Open any newspaper, on any day, and you are likely to encounter stories
describing how the National Health Service is in a cycle of financial decay in
a system that leaves millions of pounds unspent one year and then huge deficits
the next in an endless boom and bust merry go round.
This picture makes it is easy to imagine NHS finance directors as frazzled
damage limitation specialists rather than stewards who steady the finances and
make long-term plans to invest in healthcare services and technology.
Jane Tomkinson, FD of the
Chester Foundation Trust, blows that stereotype out of the water. Her trust
has 580 beds, employs 3,000 staff, provides care for 400,000 patients annually
but still manages to generate steady surpluses every year.
Countess of Chester banked £2.7m in 2006/07 and £2.6m 2005/06. Over the next
three years, the trust plans to continue generating modest annual surpluses of
£1.6m. Financially, organisations don’t get more stable.
Tomkinson joined the NHS in 1990 and was appointed as deputy FD at Countess
of Chester in 1998 and FD in 2002.
She played a key role in helping Countess of Chester become one of the first
NHS foundation trusts in 2004. It is an achievement she believes was crucial in
securing the financial stability it enjoys.
‘Becoming a foundation trust gives you the freedom to manage healthcare
locally without the constraints of central government or the Strategic Health
Authority. There is the financial freedom to generate surpluses and then invest
that money into the healthcare needs of the local community,’ Tomkinson says.
There are now 89 foundation trusts in the UK, the first of which were
established in April 2004. They are organisations that operate as independent
public benefit corporations and provide healthcare according to the NHS princip
les of universal care. But they have the freedom to generate surpluses a nd
borrow money as they see fit in order to improve services and innovate for the
particular needs of their communities.
‘This is the only way to invest and it is right that there should be a
financial surplus. It allows for better planning for future risk and there is no
reckless spending. The foundation trust takes ownership of providing care to its
community,’ says Tomkinson.
She is adamant that this is the best way to provide quality healthcare and is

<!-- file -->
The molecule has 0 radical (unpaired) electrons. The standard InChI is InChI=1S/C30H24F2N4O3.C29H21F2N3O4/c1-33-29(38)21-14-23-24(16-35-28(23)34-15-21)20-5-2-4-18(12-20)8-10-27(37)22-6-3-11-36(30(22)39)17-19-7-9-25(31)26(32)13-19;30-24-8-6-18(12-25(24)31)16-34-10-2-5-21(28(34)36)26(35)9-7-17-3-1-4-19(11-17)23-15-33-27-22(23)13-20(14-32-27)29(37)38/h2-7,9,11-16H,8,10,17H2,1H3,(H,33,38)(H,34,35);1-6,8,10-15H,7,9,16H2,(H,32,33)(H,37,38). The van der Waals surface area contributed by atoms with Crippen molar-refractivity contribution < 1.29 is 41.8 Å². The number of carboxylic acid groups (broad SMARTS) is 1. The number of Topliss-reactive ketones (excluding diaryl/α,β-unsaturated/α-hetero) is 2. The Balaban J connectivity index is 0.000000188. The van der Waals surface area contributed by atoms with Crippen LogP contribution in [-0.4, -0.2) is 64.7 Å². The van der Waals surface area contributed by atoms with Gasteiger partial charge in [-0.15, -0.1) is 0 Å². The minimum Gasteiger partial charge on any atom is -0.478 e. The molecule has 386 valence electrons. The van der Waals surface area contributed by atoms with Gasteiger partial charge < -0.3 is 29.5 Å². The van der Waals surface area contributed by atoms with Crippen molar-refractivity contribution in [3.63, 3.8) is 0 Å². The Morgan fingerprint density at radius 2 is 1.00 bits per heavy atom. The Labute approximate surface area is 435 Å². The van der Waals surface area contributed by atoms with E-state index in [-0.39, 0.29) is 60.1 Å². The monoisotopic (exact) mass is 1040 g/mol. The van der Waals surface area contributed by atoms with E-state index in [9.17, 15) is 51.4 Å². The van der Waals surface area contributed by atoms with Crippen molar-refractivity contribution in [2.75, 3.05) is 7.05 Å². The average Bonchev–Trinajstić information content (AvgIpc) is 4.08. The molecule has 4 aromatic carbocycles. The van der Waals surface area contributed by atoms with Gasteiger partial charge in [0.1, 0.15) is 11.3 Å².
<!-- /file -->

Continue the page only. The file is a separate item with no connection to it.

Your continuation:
superior to the traditional tariff-based system. ‘A tariff system can cause
imprecise costing and there are areas of apportionment which results in
inefficiency and constrains effective business decision making,’ she says.
‘A foundation trust mirrors the private sector far more closely. There is
more flexibility. You look at financial indicators and monitor risk metrics. You
look at the balance sheet, assess what cash you have and plan how you will
invest that in the future. These things would just not be explored otherwise,’
But acquiring foundation trust status is not easy and requires applicants to
demonstrate a high likelihood of generating a sustainable net income surplus
after three years, maintain a reasonable cash position, and certify its
financial reporting procedures are satisfactory, with external opinion to back
It must also have a robust board structure. Countess of Chester is managed by
a board consisting of a non-executive chairman, five executives and six
As Countess of Chester was one of the first organisations to acquire trust
status, Tomkinson found herself at the forefront of introducing these changes in
structure and implementing the new system of financial management.
‘It was completely new. This had never been done before so there wasn’t much
guidance to follow and it was iterative.
‘We had to change our thinking. We were almost creating a system from
scratch, but at the same time keeping the day-to-day business of the hospital
running. We set the agenda. It was very challenging but hugely exciting,’